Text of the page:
“God's will.” Think of God’s will. All things were made because God willed it. They were made according to His will, and they were made in order to execute and manifest His will. Let us cast our eyes around the world. Look at the inanimate creation. What is it doing? Ask the great sea-billows what they are doing, and they will answer: The will of God. Ask the everlasting hills what they are doing, and they will answer: The will of God. Ask the silent stars what they arc doing, and they will answer: The will of God. Ask the sun in his strength what be is doing, and he will answer: The will of God. Ask the tiny flower that flourisheth in the morning, and in the evening is cut down and withereth, what it is doing, and it will answer: The will of God. Ask all the beings God has made—every moving creature that walks or swims, that flies or creeps—what they are doing, and they will answer: The will of God.
Now let us turn to the one creature that God has made in His own image, and because He made it in His own image He made it free—that is to say, capable of obedience or disobedience. Let us ask a man or woman, “What are you doing?” And the answer will be “I am doing what I choose.” What I choose! Yes, and because we have been doing what we choose, such things as we have heard of are going on in Dublin, in Edinburgh, in London; nor is there a city on the Continent that has not “its sins and its sorrows,” its fearful scenes of violence and lust, of degradation and misery. And so it is all over the world. Doing what we choose! We chose to disobey and be lost. Then, even then, God did what He chose, and He chose to come down and save us.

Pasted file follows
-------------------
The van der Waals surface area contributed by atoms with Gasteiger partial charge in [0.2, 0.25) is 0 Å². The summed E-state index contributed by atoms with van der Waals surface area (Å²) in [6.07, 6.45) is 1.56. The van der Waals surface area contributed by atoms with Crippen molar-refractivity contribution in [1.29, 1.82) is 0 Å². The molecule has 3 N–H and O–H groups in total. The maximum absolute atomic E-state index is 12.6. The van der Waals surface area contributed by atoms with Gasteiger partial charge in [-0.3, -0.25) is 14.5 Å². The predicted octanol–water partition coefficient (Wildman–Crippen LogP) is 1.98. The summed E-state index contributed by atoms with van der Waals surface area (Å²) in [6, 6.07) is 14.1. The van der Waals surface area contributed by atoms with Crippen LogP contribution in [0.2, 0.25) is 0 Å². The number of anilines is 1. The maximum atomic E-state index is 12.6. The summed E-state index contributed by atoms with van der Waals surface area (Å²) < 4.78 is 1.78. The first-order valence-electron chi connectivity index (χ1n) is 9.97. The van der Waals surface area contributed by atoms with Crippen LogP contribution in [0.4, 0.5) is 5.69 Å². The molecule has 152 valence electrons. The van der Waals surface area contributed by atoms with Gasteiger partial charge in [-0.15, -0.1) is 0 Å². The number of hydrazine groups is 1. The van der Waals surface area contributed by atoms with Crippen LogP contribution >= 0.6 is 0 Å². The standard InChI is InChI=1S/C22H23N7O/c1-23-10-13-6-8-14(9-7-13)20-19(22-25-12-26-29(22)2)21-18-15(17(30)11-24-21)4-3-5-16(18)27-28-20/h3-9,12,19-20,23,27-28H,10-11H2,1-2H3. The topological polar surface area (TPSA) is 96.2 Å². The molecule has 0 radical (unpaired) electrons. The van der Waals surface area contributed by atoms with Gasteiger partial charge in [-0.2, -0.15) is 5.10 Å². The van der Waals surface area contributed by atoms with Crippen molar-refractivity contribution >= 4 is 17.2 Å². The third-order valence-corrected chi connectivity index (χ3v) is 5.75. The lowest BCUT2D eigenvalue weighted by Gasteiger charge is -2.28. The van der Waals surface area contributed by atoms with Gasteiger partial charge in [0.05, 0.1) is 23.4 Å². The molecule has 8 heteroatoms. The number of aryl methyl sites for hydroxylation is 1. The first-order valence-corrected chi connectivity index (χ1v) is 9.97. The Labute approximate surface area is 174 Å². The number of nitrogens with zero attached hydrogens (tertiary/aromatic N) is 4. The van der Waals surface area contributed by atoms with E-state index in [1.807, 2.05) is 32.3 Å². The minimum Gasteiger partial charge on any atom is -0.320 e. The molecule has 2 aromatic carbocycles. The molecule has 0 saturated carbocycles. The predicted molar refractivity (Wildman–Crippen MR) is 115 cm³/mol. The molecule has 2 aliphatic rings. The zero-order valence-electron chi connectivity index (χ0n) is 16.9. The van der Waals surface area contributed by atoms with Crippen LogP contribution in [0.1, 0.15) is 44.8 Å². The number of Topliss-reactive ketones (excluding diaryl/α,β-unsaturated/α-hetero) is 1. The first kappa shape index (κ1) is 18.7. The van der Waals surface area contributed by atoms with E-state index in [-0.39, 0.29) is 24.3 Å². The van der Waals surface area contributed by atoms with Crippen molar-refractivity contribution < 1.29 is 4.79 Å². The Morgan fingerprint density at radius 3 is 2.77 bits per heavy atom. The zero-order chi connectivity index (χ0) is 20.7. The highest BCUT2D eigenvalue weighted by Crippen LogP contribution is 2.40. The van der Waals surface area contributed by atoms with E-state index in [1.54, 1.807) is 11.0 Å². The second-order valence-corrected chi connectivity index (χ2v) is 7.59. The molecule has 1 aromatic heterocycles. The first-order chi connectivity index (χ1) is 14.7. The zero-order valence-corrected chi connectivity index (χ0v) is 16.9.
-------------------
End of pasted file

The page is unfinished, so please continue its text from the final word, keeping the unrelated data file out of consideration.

Look over the whole range of history, and what do you see there? You see generation after generation steeped in sin, “hateful, bating one another,” and with the sickening smell of ten thousand battle-fields a voice arises, saying. “We are doing what we choose.”
Going up the stream of time, and wandering among the hills of Galilee, we come to a little village, and entering one of its humble dwellings, we see before us a young man, with nothing about him save the quiet earnestness of his looks and the modest dignity of his bearing to attract our attention. He is aged, we will say, twenty-five. We ask his neighbors who he is. They answer, “Oh, he is only the carpenter's son. He is a good man. He is not always to us the companion we would like; he does not always smile at the things we smile at. But he is a good and faithful workman, a kind neighbor, ever ready to help the poor, the suffering, the little children, instant in daily prayer, and the most devout of worshippers at the synagogue.”
We go to him, and, finding him, it may be, after the day’s work, taking his rest at eventide, we ask him, “Brother, what art thou doing?” And be answers, “The will of God.”